Many times we blame students for not doing well, forgetting that learning is a function of many variables. It is not by accident that countries that are doing well today are those that place great emphasis on recruiting the best of brains to train their children.

It is instructive that students in the highest-performing school systems in the world are found in Singapore, Hong Kong, Finland, Taiwan and South Korea. These are countries where teaching is very financially lucrative and attractive.

Three of the top-performing school systems in the world — those in Finland, Singapore and South Korea — recruit 100 per cent of their teachers from the top three best students of each graduating set. They tap their best for the job. No wonder companies like Nokia covet teachers who leave the classroom in Finland.

But what do we have here? Most of our teachers are accidental teachers. Admission requirement is lowered for applicants aspiring to go for teaching courses. The teaching profession is for those who can’t do anything better. Unfortunately, this poor image has affected genuine bright people who would have loved to choose teaching as a profession. How can we expect people that are below average to nurture our children to excellence?

If we want to be sincere, how many primary and secondary school teachers in Nigeria today can we vouch for as being really good at mathematics, science or technology? Yet, we claim to aim at technological advancement. We should be thinking of putting the teacher at the centre of our policy if we want to improve the quality of our education.

We need a minister that will draw people back into the teaching profession. We need teachers and classrooms that are technology savvy. The teaching profession should be competitive, rewarding and purposeful.

Teaching is still one of the most attractive professions in the United Kingdom. A recent research on the most attractive professions in the country found teaching to be number three on a list of top 10 professions.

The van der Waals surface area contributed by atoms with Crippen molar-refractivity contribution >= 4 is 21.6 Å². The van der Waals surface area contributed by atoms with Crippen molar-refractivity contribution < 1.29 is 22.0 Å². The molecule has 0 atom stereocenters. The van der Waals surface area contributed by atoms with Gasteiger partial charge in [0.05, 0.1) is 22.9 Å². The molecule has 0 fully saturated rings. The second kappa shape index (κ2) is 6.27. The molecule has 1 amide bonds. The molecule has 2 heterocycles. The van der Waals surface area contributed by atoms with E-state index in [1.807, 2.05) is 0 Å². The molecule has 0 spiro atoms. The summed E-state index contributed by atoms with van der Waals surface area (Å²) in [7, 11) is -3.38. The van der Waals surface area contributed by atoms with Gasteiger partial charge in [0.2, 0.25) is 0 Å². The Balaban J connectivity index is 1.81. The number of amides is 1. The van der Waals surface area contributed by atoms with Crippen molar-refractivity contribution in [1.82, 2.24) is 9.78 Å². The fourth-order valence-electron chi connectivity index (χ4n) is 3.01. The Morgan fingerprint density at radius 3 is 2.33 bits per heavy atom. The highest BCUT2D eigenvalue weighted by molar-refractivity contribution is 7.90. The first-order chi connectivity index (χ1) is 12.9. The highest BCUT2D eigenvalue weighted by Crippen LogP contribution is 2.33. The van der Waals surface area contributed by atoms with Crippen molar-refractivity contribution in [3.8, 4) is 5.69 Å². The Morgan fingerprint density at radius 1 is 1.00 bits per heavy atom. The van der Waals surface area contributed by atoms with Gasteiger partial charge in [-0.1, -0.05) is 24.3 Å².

To make teaching a good career option in the UK, the government at a time introduced, among others, training bursaries and tax-free scholarships worth £25,000 in mathematics, chemistry, physics and computing.

Not only that, its Department for Education developed a policy paper aimed at raising the status of the teaching profession and making it more attractive to top graduates. These are pragmatic steps taken by serious nations that desire true growth and development.

In Singapore, for instance, teaching talent is identified and nurtured. Teaching is also a competitive career. About eight candidates apply for every opening. Little wonder, Singapore is the highest performing country in Mathematics and Science, according to the PISA 2012 international tests.

The story of neglect of teachers is the same in almost all African countries today. They are not getting their priorities right. That is probably why the continent is lagging behind the developed countries in the area of development and technological advancement.

Since Nigeria is the giant of Africa, I think it should take the lead in providing practical education that can drive technological development for its citizens. It should start this process focusing on its teachers and by making the teaching profession more attractive.